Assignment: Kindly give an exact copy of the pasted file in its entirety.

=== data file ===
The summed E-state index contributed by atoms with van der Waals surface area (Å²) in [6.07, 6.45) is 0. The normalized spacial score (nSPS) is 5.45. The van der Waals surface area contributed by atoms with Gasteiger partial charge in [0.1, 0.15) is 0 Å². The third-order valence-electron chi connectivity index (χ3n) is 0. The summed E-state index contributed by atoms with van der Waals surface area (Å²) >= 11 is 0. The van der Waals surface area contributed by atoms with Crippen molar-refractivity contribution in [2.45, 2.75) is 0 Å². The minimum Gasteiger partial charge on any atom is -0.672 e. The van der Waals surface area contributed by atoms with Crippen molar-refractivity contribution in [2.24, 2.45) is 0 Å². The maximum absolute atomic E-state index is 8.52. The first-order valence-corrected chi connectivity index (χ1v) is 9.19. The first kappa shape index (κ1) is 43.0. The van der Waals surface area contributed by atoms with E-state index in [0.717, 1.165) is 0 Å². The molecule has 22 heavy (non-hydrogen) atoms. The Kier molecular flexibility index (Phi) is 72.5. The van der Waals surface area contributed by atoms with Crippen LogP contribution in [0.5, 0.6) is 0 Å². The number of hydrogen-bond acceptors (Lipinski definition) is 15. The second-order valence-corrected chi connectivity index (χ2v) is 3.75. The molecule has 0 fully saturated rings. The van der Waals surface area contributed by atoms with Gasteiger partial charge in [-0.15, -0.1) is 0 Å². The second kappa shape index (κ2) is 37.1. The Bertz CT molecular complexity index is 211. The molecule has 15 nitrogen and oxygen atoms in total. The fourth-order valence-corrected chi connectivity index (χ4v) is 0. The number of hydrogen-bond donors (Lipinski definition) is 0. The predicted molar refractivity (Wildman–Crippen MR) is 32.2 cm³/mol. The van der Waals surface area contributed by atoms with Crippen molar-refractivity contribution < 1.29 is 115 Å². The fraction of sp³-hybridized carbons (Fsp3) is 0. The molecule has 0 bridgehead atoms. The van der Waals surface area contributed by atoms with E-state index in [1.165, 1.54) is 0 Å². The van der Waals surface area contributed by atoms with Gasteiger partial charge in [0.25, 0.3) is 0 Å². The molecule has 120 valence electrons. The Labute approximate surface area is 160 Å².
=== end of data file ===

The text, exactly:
The summed E-state index contributed by atoms with van der Waals surface area (Å²) in [6.07, 6.45) is 0. The normalized spacial score (nSPS) is 5.45. The van der Waals surface area contributed by atoms with Gasteiger partial charge in [0.1, 0.15) is 0 Å². The third-order valence-electron chi connectivity index (χ3n) is 0. The summed E-state index contributed by atoms with van der Waals surface area (Å²) >= 11 is 0. The van der Waals surface area contributed by atoms with Crippen molar-refractivity contribution in [2.45, 2.75) is 0 Å². The minimum Gasteiger partial charge on any atom is -0.672 e. The van der Waals surface area contributed by atoms with Crippen molar-refractivity contribution in [2.24, 2.45) is 0 Å². The maximum absolute atomic E-state index is 8.52. The first-order valence-corrected chi connectivity index (χ1v) is 9.19. The first kappa shape index (κ1) is 43.0. The van der Waals surface area contributed by atoms with E-state index in [0.717, 1.165) is 0 Å². The molecule has 22 heavy (non-hydrogen) atoms. The Kier molecular flexibility index (Phi) is 72.5. The van der Waals surface area contributed by atoms with Crippen LogP contribution in [0.5, 0.6) is 0 Å². The number of hydrogen-bond acceptors (Lipinski definition) is 15. The second-order valence-corrected chi connectivity index (χ2v) is 3.75. The molecule has 0 fully saturated rings. The van der Waals surface area contributed by atoms with Gasteiger partial charge in [-0.15, -0.1) is 0 Å². The second kappa shape index (κ2) is 37.1. The Bertz CT molecular complexity index is 211. The molecule has 15 nitrogen and oxygen atoms in total. The fourth-order valence-corrected chi connectivity index (χ4v) is 0. The number of hydrogen-bond donors (Lipinski definition) is 0. The predicted molar refractivity (Wildman–Crippen MR) is 32.2 cm³/mol. The van der Waals surface area contributed by atoms with Crippen molar-refractivity contribution < 1.29 is 115 Å². The fraction of sp³-hybridized carbons (Fsp3) is 0. The molecule has 0 bridgehead atoms. The van der Waals surface area contributed by atoms with E-state index in [1.165, 1.54) is 0 Å². The van der Waals surface area contributed by atoms with Gasteiger partial charge in [0.25, 0.3) is 0 Å². The molecule has 120 valence electrons. The Labute approximate surface area is 160 Å².